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Johannes S P Doehl; Jovana Sádlová; Hamide Aslan; Kateřina Pružinová; Sonia Metangmo; Jan Votýpka; Shaden Kamhawi; Petr Volf; Deborah F Smith (2017)
Publisher: Public Library of Science (PLoS)
Journal: PLoS Pathogens
Languages: English
Types: Article
Subjects: Molecular Biology, Promastigotes, RC581-607, Research Article, Leishmania, Protozoans, Immunologic diseases. Allergy, Genetic Loci, Protozoan Life Cycles, Parasitic Protozoans, Epidemiology, Leishmania Major, Genetics, Molecular Biology Techniques, Protozoology, Disease Vectors, Biology and Life Sciences, Insect Vectors, Developmental Biology, Amastigotes, Research and Analysis Methods, Microbiology, QH301-705.5, Sand Flies, Life Cycles, Organisms, Medicine and Health Sciences, Cloning, Biology (General)

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mesheuropmc: parasitic diseases, fungi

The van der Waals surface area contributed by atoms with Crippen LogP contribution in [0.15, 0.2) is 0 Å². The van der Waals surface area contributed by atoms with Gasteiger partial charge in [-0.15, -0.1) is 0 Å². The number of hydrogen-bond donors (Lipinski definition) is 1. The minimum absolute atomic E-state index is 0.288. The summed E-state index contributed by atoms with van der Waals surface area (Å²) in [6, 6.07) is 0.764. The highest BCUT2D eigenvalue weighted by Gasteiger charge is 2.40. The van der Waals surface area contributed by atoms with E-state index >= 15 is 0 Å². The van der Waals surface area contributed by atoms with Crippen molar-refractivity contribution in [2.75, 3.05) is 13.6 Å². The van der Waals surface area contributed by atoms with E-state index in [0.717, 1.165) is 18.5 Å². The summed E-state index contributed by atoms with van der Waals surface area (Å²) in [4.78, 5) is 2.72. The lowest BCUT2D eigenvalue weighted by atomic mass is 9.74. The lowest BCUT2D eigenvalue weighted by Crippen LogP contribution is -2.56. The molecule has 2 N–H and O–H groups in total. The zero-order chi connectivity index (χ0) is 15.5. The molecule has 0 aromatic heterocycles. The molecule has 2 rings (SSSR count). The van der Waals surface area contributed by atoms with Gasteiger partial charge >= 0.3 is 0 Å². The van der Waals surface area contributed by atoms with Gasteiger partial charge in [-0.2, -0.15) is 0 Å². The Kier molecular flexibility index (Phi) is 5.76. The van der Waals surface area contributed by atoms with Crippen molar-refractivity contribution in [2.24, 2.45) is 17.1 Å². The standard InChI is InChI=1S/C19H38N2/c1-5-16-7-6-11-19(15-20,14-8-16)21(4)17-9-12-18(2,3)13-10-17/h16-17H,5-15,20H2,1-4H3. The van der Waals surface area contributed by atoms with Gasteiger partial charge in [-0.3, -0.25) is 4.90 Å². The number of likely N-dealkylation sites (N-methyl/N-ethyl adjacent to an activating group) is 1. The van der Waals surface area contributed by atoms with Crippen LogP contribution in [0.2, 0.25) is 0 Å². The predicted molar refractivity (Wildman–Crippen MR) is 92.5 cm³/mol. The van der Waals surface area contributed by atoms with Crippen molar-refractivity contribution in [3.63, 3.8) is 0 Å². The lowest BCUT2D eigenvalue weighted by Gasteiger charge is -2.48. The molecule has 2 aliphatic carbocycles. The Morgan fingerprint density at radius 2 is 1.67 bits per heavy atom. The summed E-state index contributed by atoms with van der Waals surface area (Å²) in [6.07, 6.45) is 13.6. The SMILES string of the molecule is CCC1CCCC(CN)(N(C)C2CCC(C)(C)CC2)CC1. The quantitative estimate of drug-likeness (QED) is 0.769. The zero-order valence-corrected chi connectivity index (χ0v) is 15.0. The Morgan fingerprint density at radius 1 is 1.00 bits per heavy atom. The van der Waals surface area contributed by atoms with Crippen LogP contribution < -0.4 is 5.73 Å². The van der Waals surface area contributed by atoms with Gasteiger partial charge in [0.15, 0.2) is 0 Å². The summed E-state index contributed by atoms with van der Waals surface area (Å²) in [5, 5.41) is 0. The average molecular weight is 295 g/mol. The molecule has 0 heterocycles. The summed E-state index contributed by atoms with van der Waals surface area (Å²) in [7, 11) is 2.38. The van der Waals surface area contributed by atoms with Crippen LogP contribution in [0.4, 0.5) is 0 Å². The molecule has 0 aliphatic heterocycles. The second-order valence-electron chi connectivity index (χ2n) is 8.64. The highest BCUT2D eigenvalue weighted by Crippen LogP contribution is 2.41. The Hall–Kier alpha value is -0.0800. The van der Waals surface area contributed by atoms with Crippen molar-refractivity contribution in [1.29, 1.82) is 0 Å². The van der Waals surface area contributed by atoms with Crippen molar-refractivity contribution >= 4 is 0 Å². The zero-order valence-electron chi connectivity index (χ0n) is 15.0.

Differentiation of extracellular Leishmania promastigotes within their sand fly vector, termed metacyclogenesis, is considered to be essential for parasites to regain mammalian host infectivity. Metacyclogenesis is accompanied by changes in the local parasite environment, including secretion of complex glycoconjugates within the promastigote secretory gel and colonization and degradation of the sand fly stomodeal valve. Deletion of the stage-regulated HASP and SHERP genes on chromosome 23 of Leishmania major is known to stall metacyclogenesis in the sand fly but not in in vitro culture. Here, parasite mutants deficient in specific genes within the HASP/SHERP chromosomal region have been used to investigate their role in metacyclogenesis, parasite transmission and establishment of infection. Metacyclogenesis was stalled in HASP/SHERP mutants in vivo and, although still capable of osmotaxis, these mutants failed to secrete promastigote secretory gel, correlating with a lack of parasite accumulation in the thoracic midgut and failure to colonise the stomodeal valve. These defects prevented parasite transmission to a new mammalian host. Sand fly midgut homogenates modulated parasite behaviour in vitro, suggesting a role for molecular interactions between parasite and vector in Leishmania development within the sand fly. For the first time, stage-regulated expression of the small HASPA proteins in Leishmania (Leishmania) has been demonstrated: HASPA2 is expressed only in extracellular promastigotes and HASPA1 only in intracellular amastigotes. Despite its lack of expression in amastigotes, replacement of HASPA2 into the null locus background delays onset of pathology in BALB/c mice. This HASPA2-dependent effect is reversed by HASPA1 gene addition, suggesting that the HASPAs may have a role in host immunomodulation.

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